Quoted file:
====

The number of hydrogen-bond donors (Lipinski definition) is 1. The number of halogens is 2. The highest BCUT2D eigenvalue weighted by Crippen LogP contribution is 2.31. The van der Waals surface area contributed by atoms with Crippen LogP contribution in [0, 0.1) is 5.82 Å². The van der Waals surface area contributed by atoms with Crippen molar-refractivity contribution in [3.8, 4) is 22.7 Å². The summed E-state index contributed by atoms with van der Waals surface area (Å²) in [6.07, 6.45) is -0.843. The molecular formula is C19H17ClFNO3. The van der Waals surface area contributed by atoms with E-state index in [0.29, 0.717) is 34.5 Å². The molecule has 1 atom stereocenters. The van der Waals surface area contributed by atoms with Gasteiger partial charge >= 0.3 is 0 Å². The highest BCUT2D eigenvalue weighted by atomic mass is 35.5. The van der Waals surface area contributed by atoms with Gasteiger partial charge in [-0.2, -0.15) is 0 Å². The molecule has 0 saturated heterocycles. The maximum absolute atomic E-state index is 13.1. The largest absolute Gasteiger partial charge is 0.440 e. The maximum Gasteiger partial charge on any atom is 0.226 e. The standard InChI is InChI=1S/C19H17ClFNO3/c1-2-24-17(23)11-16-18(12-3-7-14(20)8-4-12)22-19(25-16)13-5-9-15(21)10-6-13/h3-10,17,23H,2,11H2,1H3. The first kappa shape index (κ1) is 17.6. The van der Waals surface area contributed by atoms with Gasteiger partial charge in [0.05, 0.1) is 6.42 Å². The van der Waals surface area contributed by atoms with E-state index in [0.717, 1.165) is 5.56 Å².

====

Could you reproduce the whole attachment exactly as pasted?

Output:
The number of hydrogen-bond donors (Lipinski definition) is 1. The number of halogens is 2. The highest BCUT2D eigenvalue weighted by Crippen LogP contribution is 2.31. The van der Waals surface area contributed by atoms with Crippen LogP contribution in [0, 0.1) is 5.82 Å². The van der Waals surface area contributed by atoms with Crippen molar-refractivity contribution in [3.8, 4) is 22.7 Å². The summed E-state index contributed by atoms with van der Waals surface area (Å²) in [6.07, 6.45) is -0.843. The molecular formula is C19H17ClFNO3. The van der Waals surface area contributed by atoms with E-state index in [0.29, 0.717) is 34.5 Å². The molecule has 1 atom stereocenters. The van der Waals surface area contributed by atoms with Gasteiger partial charge >= 0.3 is 0 Å². The highest BCUT2D eigenvalue weighted by atomic mass is 35.5. The van der Waals surface area contributed by atoms with Gasteiger partial charge in [-0.2, -0.15) is 0 Å². The molecule has 0 saturated heterocycles. The maximum absolute atomic E-state index is 13.1. The largest absolute Gasteiger partial charge is 0.440 e. The maximum Gasteiger partial charge on any atom is 0.226 e. The standard InChI is InChI=1S/C19H17ClFNO3/c1-2-24-17(23)11-16-18(12-3-7-14(20)8-4-12)22-19(25-16)13-5-9-15(21)10-6-13/h3-10,17,23H,2,11H2,1H3. The first kappa shape index (κ1) is 17.6. The van der Waals surface area contributed by atoms with Gasteiger partial charge in [0.05, 0.1) is 6.42 Å². The van der Waals surface area contributed by atoms with E-state index in [0.717, 1.165) is 5.56 Å².